ramblings and things

1,225,306 poems read

At its mouth the River Hull

Is now so shallow and wide

A mere central trickle until

Filled by the spilling tide,

Surging in from bank to bank

Submerging expanses of mud

To become a river that explains why

This is where the Old Docks stood.

Once it was said you could walk

From bank to bank with dry feet

On the decks of barges moored

A sort of floating bustling street.

Undredged for years so that now

Banks of silt have grown so high

They form a plain of wet mud to

Glisten, shine, and catch the eye.

The river now is empty apart

From the odd grounded barge

So that on the East Bank

An air of desolation looms large.

On the West once warehouses

Are now a residential quarter

Mixed with Old Town Museums

Glass eyed to look over the water.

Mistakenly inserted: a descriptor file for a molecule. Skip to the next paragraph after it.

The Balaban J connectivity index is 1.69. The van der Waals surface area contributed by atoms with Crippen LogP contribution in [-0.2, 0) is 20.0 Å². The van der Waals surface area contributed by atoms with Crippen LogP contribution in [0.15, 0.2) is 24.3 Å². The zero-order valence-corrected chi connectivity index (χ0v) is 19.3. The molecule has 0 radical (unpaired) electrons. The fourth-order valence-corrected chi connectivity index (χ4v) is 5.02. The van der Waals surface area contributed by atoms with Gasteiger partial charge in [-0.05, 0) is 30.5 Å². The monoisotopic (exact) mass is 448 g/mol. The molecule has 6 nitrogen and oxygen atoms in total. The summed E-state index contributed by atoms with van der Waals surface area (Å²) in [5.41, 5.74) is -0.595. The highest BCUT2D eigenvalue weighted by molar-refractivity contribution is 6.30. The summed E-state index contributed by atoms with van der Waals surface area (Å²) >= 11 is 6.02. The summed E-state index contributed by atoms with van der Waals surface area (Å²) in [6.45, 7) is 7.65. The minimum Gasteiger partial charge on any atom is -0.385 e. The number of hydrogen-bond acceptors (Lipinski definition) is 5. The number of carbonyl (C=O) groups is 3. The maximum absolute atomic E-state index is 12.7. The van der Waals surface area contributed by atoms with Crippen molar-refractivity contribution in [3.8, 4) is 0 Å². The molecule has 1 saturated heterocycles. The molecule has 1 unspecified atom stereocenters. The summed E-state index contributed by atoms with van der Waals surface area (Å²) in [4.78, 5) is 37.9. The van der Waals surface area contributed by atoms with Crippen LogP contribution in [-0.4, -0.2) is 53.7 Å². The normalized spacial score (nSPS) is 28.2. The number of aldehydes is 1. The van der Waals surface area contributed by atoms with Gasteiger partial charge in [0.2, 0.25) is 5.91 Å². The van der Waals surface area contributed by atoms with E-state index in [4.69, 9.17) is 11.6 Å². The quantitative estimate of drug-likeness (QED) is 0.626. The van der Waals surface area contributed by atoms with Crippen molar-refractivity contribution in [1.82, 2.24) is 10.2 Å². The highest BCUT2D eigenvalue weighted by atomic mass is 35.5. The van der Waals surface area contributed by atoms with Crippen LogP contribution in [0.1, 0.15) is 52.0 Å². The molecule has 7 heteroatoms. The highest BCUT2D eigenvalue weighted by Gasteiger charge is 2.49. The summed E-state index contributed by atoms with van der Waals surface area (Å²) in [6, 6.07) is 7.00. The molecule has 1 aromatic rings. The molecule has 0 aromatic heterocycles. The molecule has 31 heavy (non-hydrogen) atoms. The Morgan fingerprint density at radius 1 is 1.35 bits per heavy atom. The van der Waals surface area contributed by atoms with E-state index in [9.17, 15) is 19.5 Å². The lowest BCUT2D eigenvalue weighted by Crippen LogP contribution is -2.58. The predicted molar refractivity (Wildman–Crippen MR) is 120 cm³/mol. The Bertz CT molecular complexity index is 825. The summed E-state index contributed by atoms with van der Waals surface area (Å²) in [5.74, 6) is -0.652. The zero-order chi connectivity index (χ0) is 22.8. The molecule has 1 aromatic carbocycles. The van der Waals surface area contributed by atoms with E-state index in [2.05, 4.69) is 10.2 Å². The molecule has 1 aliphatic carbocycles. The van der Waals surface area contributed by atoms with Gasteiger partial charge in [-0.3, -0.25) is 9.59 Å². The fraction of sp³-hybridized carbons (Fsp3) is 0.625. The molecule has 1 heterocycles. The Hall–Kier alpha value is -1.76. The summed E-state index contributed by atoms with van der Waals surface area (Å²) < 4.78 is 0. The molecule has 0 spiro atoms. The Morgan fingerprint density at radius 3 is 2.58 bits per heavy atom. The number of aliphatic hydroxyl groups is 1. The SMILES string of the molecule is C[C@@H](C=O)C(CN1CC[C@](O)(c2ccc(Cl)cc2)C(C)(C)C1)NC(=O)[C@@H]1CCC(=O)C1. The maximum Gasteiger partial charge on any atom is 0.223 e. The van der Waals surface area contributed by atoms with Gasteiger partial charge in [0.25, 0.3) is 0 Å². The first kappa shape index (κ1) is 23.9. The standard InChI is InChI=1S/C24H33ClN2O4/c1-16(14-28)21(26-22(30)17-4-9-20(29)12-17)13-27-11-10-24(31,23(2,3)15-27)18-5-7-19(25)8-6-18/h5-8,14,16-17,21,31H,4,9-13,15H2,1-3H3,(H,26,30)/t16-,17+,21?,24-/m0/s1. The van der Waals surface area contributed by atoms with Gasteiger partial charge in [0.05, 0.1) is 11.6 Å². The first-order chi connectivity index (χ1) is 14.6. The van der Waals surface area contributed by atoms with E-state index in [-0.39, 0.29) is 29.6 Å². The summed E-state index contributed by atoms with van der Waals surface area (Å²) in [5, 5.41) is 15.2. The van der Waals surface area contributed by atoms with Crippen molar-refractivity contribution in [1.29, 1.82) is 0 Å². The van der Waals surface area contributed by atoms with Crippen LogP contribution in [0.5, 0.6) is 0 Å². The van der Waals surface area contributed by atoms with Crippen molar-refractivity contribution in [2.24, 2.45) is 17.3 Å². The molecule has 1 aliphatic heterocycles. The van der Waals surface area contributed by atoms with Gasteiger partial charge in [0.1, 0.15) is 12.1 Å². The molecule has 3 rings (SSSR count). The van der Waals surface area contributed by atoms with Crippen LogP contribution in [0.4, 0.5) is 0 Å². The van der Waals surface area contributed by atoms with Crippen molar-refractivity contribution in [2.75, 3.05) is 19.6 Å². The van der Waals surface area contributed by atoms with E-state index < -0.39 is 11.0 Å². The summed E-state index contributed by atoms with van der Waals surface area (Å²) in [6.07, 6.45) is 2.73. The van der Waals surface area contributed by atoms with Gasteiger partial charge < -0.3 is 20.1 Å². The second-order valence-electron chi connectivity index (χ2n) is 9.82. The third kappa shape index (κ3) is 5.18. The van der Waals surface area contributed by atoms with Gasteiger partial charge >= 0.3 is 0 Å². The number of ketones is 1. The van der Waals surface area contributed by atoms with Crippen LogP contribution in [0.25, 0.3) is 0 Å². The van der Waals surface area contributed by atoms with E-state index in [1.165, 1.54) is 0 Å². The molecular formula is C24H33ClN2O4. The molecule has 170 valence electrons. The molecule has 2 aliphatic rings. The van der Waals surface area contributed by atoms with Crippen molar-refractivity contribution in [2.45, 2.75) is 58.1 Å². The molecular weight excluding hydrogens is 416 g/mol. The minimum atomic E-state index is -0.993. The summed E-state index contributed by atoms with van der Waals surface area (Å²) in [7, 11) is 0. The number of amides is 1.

Bridges that would once paralyse 

The town, opening at high tide

To let cargoes through making 

Journeys home a weary ride,

Are now seldom raised.

An area of disuse and despair.

The old Arctic Ranger lies

Moored and marooned there.

Of our once proud fishing fleet

This is the very last, 

A floating museum

Exhibit to our fishing past.

Down the Humber new docks thrive;

Perhaps that ever was the way.

The new grows and expands while

The old is left to moulder and decay.

The City they say thrives,

But in such different ways

And little by little they erase 

Any trace of our past days

And the river continues

To flow on and on 

Its vital past now becoming

Forgotten and long gone.

Comment On This Poem --- Vote for this poem
The River Hull At Its Mouth